According to the Merriam Webster Dictionary myopia is a term used to describe the eye condition of shortsightedness, it’s also used to describe a lack of foresight or a lack of insight. Theodore Levitt – a Harvard Business School professor – coined the term “Marketing Myopia”. It refers to marketing practices that are short-sighted and focused internally, rather than outwardly focused on customer needs and wants.
The professor warns executives of becoming too narrowly focused and losing touch with changing customer preferences. It’s this extensive focus on products, as opposed to customer needs that creates a lack of strategic foresight. Levitt argues that enterprises perform better when they focus on meeting customer needs, rather than on selling products.
Marketing myopia happens when a business focuses more on the products and services they sell other than on understanding customers changing needs and wants. Business exists to serve customers and therefore they should modify their products and services accordingly. Success requires a strong sense of customer focus. Common sense, but surprisingly not such common practice.
“The view that an industry is a customer-satisfying process, not a goods-producing process, is vital for all businesspeople to understand. An industry begins with the customer and his or her needs, not with a patent, a raw material, or a selling skill. Given the customer’s needs, the industry develops backwards, first concerning itself with the physical delivery of customer satisfactions. Then it moves back further to creating the things by which these satisfactions are in part achieved. How these materials are created is a matter of indifference to the customer, hence the particular form of manufacturing, processing, or what have you cannot be considered as a vital aspect of the industry. Finally, the industry moves back still further to finding the raw materials necessary for making its products.” – Theodore Levitt, Marketing Myopia, Harvard Business Review
Theodore Levitt observes that “industry is a customer-satisfying process” as such, long term success of any business rests on its ability to meet customer needs rather than on selling products.
Ultimately it’s the customer who defines business success. The customer is the expert on the market. It’s the customer’s perspective and experience defines the market, not your product or service. It’s the customers decisions that drive success and the customer buys when your products and services deliver value.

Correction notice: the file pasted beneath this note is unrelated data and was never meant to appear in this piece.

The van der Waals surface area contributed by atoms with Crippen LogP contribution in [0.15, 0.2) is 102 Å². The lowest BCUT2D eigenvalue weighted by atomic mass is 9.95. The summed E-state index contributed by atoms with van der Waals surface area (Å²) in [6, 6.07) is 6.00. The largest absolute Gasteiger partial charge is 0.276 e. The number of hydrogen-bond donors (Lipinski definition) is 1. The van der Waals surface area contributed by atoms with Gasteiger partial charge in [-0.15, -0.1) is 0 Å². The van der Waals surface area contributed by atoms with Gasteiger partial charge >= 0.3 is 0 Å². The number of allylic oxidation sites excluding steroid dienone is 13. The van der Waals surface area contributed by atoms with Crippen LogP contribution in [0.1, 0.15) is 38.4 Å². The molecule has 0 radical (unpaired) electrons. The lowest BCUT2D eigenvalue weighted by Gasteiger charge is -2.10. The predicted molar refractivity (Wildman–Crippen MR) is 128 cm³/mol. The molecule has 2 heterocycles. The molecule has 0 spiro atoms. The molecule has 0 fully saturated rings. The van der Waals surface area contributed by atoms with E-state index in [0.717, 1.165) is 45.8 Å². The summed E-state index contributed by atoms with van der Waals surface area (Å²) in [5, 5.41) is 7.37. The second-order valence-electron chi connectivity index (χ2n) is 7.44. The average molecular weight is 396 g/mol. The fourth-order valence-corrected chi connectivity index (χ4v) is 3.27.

Marketing Myopia in the Railroad Business
The classic example of marketing myopia described by Theodore Levitt is the railroad business. The railroad business declined because railroad executives saw themselves as being in the railroad business – running trains – rather than in the business of providing transportation. This perspective limited their ability to respond to changing customer needs and constrained their growth.
“The railroads did not stop growing because the need for passenger and freight transportation declined. That grew. The railroads are in trouble today not because that need was filled by others (cars, trucks, airplanes, and even telephones) but because it was not filled by the railroads themselves. They let others take customers away from them because they assumed themselves to be in the railroad business rather than in the transportation business. The reason they defined their industry incorrectly was that they were railroad oriented instead of transportation oriented; they were product oriented instead of customer oriented.” – Theodore Levitt, Marketing Myopia, Harvard Business Review
The future prospects of any product are not based on the product’s technology and features, instead it’s based on the ability of the product to satisfy a customer need. The railway executives were too busy focusing on the train’s dashboard, rather than paying attention to the world outside the windscreen.
What Business Are You Really In?
Theodore Levitt suggests that businesses can avoid marketing myopia by answering the question “what business are we really in?“. Answering this question helps clarity the intent and purpose of a business.
This question helps leaders gain insight into why customers actually buy their goods and services. Unless you understand why customer buys your product you cannot effectively market and sell your products and services.
“In the factory we make cosmetics. In the department stores we sell hope.” – Charles Revson, former owner of Revlon International Corp.
Answering this question helps leaders to shift their focus away from products and allows a focus on how they can benefit customers. This shift allows enterprises to innovate around satisfying customer needs and wants. So understanding what business you’re in is the starting point for innovation.
- What business are you really in?
- What do your customers really value
- What do your customers actually buy?
- What experiences do you provide?
- In what other ways can this value be delivered?